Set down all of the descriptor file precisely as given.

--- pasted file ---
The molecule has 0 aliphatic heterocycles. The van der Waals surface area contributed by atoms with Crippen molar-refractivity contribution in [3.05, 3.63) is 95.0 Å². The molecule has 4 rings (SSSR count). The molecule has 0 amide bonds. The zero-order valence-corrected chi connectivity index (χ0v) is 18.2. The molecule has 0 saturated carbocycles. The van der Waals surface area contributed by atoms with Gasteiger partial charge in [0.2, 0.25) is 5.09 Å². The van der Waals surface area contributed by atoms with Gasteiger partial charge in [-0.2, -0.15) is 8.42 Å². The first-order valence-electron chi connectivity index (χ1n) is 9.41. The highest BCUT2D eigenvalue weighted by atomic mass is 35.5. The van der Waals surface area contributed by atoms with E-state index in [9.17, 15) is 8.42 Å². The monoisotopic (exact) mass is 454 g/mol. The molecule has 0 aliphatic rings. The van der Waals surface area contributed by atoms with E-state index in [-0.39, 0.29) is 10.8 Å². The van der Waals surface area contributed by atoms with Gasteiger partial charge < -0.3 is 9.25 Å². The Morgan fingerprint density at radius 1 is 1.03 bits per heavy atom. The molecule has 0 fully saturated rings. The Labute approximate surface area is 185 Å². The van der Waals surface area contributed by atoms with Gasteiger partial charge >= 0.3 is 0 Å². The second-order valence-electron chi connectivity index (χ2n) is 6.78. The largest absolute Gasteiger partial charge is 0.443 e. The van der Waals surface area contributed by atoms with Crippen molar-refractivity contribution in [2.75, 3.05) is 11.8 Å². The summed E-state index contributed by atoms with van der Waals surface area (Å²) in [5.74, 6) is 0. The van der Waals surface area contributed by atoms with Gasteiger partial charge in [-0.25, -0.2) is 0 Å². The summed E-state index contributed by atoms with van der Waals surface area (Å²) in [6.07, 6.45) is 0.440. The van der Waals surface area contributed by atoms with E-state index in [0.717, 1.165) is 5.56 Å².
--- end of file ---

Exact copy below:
The molecule has 0 aliphatic heterocycles. The van der Waals surface area contributed by atoms with Crippen molar-refractivity contribution in [3.05, 3.63) is 95.0 Å². The molecule has 4 rings (SSSR count). The molecule has 0 amide bonds. The zero-order valence-corrected chi connectivity index (χ0v) is 18.2. The molecule has 0 saturated carbocycles. The van der Waals surface area contributed by atoms with Gasteiger partial charge in [0.2, 0.25) is 5.09 Å². The van der Waals surface area contributed by atoms with Gasteiger partial charge in [-0.2, -0.15) is 8.42 Å². The first-order valence-electron chi connectivity index (χ1n) is 9.41. The highest BCUT2D eigenvalue weighted by atomic mass is 35.5. The van der Waals surface area contributed by atoms with E-state index in [9.17, 15) is 8.42 Å². The monoisotopic (exact) mass is 454 g/mol. The molecule has 0 aliphatic rings. The van der Waals surface area contributed by atoms with E-state index in [-0.39, 0.29) is 10.8 Å². The van der Waals surface area contributed by atoms with Gasteiger partial charge < -0.3 is 9.25 Å². The Morgan fingerprint density at radius 1 is 1.03 bits per heavy atom. The molecule has 0 fully saturated rings. The Labute approximate surface area is 185 Å². The van der Waals surface area contributed by atoms with Gasteiger partial charge >= 0.3 is 0 Å². The second-order valence-electron chi connectivity index (χ2n) is 6.78. The largest absolute Gasteiger partial charge is 0.443 e. The van der Waals surface area contributed by atoms with Crippen molar-refractivity contribution in [2.75, 3.05) is 11.8 Å². The summed E-state index contributed by atoms with van der Waals surface area (Å²) in [5.74, 6) is 0. The van der Waals surface area contributed by atoms with Gasteiger partial charge in [-0.25, -0.2) is 0 Å². The summed E-state index contributed by atoms with van der Waals surface area (Å²) in [6.07, 6.45) is 0.440. The van der Waals surface area contributed by atoms with E-state index in [0.717, 1.165) is 5.56 Å².